Kirkcudbrightshire Botany Group, Grey Mare’s Tail and Burn, Talnotry 29/03/2019

Four sites for Wilson’s Filmy Fern Hymenophyllum wilsonii are known for this burn from around the 1980s and the intention was to re-locate the populations.  10 of us met at the base of the waterfall just off the main road in glorious sunshine and began by exploring the falls and surrounding damp rocks (site 1).  No luck here, so we walked sharply uphill to the second waterfall and its plunge pool.  Still no luck, although by then we had recorded a number of either ancient woodland species, such as Pignut Conopodium majus, Yellow Pimpernel Lysimachia nemorum and Bugle Ajuga reptans, the latter recognisable by its glossy dark green upper surface and purplish under surface to the leaf.  Around these areas we’d found Hard Shield-fern Polystichum aculeatum with its distinctive acute tipped and sharply serrated pinnules, dark green colour and stiff frond, on rock faces.

We’d also found a fair number of damp ground-loving species which indicated some nutrient enrichment alongside the burn – Marsh Valerian Valeriana officinalis, Marsh Hawk’s-beard Crepis paludosa and Water Avens Geum rivale.

There was also the usual woodland suspects such as Bluebell Hyacinthoides scripta, Honeysuckle Lonicera periclymenum and Opposite-leaved Golden Saxifrage Chrysosplenium oppositifolium – and of course Bracken Pteridium aquilinum and Hard Fern Blechnum spicant with both sterile and last year’s fertile fronds intact.

We’d also walked through some very acid ground and marsh with Purple Moor-grass Molinia caerulea, Cross-leaved Heath Erica tetralix and various rushes (Juncus spp.), with Lesser Spearwort Ranunculus flammula in the wet runnels. Bog Myrtle Myrica gale, of sweet, almost liquorice scent, about to open its flowers.

Lunch just below the third site, another waterfall, in glorious sunshine, and this proved successful for the Filmy Fern.  Three separate clumps in and around the north-facing wet rocks.  Notice the slightly toothed edge of the fronds and the nerves that extend right to the end of each tip.  And the scale!

As lunch finished, the weather changed dramatically with a distinct and obvious drop in the temperature and a rising cold wind. Leaving out the fourth fern site we walked towards Black Loch, recording the various species usually associated with forest roads and cleared areas for quarrying or timber stacking. Plenty of common species, but also the now all-too-common invader Slender Rush Juncus tenuis, recognisable by its thin wiry leaves and fruiting spike from last season, with the bract extending way beyond the fruiting bodies. Also Heath Rush J. squarrosus with its plump rounded fruits on a stiff stalk, Wavy Bitter-cress Cardamine flexuosa with its 6 stamens, nearby the four-stamened Hairy Bitter-cress C. hirsuta, the curved leafed Pill Sedge Carex pilulifera, and rather surprisingly Western Gorse Ulex gallii – short bush with yellowy-green leaves and less stiff spines as opposed to the dark green, stiffly-spined, and very sharp, Common Gorse U. europaeus. And, of course, Coltsfoot Tussilago farfara in flower.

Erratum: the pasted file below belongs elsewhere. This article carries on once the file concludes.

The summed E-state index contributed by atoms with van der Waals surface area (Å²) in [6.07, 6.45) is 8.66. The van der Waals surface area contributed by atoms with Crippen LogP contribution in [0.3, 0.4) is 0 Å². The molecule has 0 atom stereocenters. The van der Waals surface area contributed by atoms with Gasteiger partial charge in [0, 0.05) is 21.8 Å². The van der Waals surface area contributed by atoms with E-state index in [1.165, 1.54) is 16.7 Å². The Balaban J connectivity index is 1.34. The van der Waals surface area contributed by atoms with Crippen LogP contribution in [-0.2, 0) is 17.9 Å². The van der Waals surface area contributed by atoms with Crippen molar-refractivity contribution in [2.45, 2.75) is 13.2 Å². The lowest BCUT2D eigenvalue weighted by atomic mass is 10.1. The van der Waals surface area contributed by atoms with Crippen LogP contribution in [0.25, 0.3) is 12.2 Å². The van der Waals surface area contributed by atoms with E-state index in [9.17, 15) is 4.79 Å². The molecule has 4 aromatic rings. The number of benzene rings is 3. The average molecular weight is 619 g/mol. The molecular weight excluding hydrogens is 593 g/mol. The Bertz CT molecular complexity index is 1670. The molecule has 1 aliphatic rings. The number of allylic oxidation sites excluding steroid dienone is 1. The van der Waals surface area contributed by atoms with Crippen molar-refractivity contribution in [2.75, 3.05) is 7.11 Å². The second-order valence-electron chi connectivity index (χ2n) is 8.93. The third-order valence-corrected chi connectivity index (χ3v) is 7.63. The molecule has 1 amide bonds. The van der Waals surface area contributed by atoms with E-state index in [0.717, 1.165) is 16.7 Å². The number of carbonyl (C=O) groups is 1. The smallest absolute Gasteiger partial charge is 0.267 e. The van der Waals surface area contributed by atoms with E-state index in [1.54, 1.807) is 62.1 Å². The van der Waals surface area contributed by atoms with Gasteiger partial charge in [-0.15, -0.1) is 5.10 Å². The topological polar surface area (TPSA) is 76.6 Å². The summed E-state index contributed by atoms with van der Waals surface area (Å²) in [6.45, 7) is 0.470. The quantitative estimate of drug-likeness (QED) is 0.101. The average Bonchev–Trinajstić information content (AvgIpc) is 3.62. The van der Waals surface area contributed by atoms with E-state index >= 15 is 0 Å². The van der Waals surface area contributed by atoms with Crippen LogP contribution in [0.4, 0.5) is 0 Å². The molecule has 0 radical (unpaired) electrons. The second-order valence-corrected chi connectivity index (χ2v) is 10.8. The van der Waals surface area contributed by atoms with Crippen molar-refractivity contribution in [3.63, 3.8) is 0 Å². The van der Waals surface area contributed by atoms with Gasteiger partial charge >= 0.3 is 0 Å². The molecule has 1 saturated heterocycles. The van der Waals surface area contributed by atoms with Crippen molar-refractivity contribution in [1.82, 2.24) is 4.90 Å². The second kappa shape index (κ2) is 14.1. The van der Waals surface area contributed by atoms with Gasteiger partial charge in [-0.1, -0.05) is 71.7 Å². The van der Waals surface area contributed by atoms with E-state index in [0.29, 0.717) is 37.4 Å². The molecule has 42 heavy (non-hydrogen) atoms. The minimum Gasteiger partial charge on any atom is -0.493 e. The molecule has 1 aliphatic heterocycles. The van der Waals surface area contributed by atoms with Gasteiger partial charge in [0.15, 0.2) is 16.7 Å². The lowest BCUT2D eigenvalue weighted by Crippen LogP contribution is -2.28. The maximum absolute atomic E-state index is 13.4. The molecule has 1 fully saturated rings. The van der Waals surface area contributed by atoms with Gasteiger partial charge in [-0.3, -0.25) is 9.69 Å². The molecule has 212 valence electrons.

Black Loch was a bit disappointing with little in the way of obvious water plants. A bit of Bottle Sedge Carex rostrata from last season, drifts of a pondweed which turned out to be Broad-leaved Pondweed Potamogeton natans with its very long stipules and drifts of Bulbous Rush Juncus bulbosus. A small pool at the end of the loch turned up Bog Pondweed P. polygonifolius, but the best find here was Water Lobelia Lobelia dortmanna recognisable by the two distinct channels in the cross-section of the leaf. The cold wind had by now persuaded us to return to the cars and an earlier than usual finish. I forgot to mention that scattered along the burn we’d found Himalayan Cotoneaster Cotoneaster simonsii, an all-too-frequently planted (by Forestry Commission) species which soon spreads due to berry-eating birds.
The statistics – between us we’d recorded over 100 species and one population of that scarce fern. Thanks to all who helped find all these.

David Hawker

BSBI county recorder for Kirkcudbrightshire VC73

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